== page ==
As pipeline battle heats up, Alberta Premier Rachel Notley calls on PM to show ‘greater’ leadership
Alberta Premier Rachel Notley says she told Prime Minister Justin Trudeau on Thursday he must do more to stop B.C. from blocking the Kinder-Morgan Trans Mountain pipeline expansion.
Notley said Trudeau’s statements on CBC Radio Edmonton AM earlier in the day — in which he described the dispute as an inter-provincial matter — were not strong enough. She said the prime minister needs to show “greater and clearer leadership” on the issue and “turn up the dial.”
“This is not an Alberta-B.C. issue,” she said at a news conference at the Alberta legislature. “This is a Canada-B.C. issue.”
Notley said Alberta’s initial response to the dispute is to formally end talks with British Columbia on buying electricity on existing transmission lines.
Asked whether she was being tough enough with B.C., Notley said the response has consequences.
“I would say suspending talks on a project that had the potential to deliver up to half a billion dollars a year to B.C. Hydro is not ‘not tough,'” she said. Notley added the discussions are not related to the Site C hydroelectric project in northern B.C., putting down speculation that the dispute could endanger talks on that issue.
The province also plans to take the issue to court.
“There are grounds for legal action, and we will be taking legal action,” she said. “But we want to make sure that we come up with the best legal strategy possible.”
British Columbia Premier John Horgan said Thursday that he doesn’t understand why Notley is upset.
“We have not put in place anything at this time,” Horgan said, in his first public remarks since his government’s announcement Tuesday. “We are going to put in place a scientific panel to look at the consequences of a catastrophic spill. I don’t think that’s unreasonable. I’m surprised with the reaction we’re getting from Alberta.”
Horgan said there is nothing for Alberta to take to court at this point.
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“Should those regulations run afoul of Ms. Notley’s aspiration, I’m sure she’ll take action,” he said. “But it’s way premature to talk about these sorts of issues, when we’re just putting together a paper to put before the people we represent.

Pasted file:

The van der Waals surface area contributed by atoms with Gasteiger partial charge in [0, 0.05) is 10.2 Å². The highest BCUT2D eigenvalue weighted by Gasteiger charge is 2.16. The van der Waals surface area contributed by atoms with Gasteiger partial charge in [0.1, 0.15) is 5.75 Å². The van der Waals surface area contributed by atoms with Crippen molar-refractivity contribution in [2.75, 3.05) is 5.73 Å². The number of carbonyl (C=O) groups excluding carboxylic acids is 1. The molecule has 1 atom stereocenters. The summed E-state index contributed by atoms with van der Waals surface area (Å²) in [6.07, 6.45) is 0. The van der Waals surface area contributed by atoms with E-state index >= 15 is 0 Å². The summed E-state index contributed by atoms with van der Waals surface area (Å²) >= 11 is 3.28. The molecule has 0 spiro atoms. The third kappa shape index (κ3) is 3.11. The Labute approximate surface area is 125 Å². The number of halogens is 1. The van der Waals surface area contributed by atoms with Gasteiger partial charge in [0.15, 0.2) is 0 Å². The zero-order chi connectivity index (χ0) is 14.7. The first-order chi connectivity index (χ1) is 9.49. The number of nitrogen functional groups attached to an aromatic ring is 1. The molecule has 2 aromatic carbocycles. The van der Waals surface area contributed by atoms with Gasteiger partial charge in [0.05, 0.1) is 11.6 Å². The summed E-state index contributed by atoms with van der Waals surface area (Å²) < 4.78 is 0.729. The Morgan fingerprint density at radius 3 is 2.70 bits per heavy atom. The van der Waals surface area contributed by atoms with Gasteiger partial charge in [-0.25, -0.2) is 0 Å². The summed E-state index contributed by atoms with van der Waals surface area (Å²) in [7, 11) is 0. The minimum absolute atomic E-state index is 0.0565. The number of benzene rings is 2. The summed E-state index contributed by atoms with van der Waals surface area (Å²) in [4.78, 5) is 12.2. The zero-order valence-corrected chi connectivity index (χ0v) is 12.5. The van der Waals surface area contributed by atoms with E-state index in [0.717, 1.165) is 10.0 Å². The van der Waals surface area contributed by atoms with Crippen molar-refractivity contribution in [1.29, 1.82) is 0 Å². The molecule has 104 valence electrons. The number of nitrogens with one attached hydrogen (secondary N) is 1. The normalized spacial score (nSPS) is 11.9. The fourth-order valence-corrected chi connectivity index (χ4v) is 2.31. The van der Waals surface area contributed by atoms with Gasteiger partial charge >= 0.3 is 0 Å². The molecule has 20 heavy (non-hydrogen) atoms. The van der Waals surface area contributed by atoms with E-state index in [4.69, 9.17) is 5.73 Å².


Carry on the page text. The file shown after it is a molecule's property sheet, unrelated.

“Sabre-rattling doesn’t get you very far.”
On Wednesday, Notley threatened legal and economic action against the British Columbia government, which this week proposed new restrictions on shipments of oil through the proposed expansion of the Trans Mountain pipeline from Alberta to the West Coast.
She also called an emergency cabinet meeting Wednesday to discuss Alberta’s options.
“The B.C. government took this action with no provocation and almost no warning,” Notley said. “The government of Alberta will not, we cannot, let this unconstitutional attack on jobs and working people stand.”
The meeting wrapped up after an hour without a decision.
When B.C. announced its intentions on Tuesday, Notley immediately termed the move “unconstitutional” and said Alberta would fight it.
“The B.C. government has every right to consult on whatever it pleases with its citizens,” Notley said at the time.
“It does not have the right to rewrite our Constitution and assume powers for itself that it does not have. If it did, our Confederation would be meaningless.”
Trudeau is in Edmonton for a town hall meeting Thursday evening at MacEwan University. He and Notley spoke on the telephone for half an hour.
In an interview Thursday morning on CBC Radio’s Edmonton AM, Trudeau said the federal government will stand by its 2016 approval of the $7.4-billion pipeline project. “I’m not going to opine on disagreements between the provinces in this case,” he said.
“We’re just going to reiterate that the decision we made was in the national interest, and we’re going to move forward with that decision, which means we’re going to get the Trans Mountain pipeline built.”
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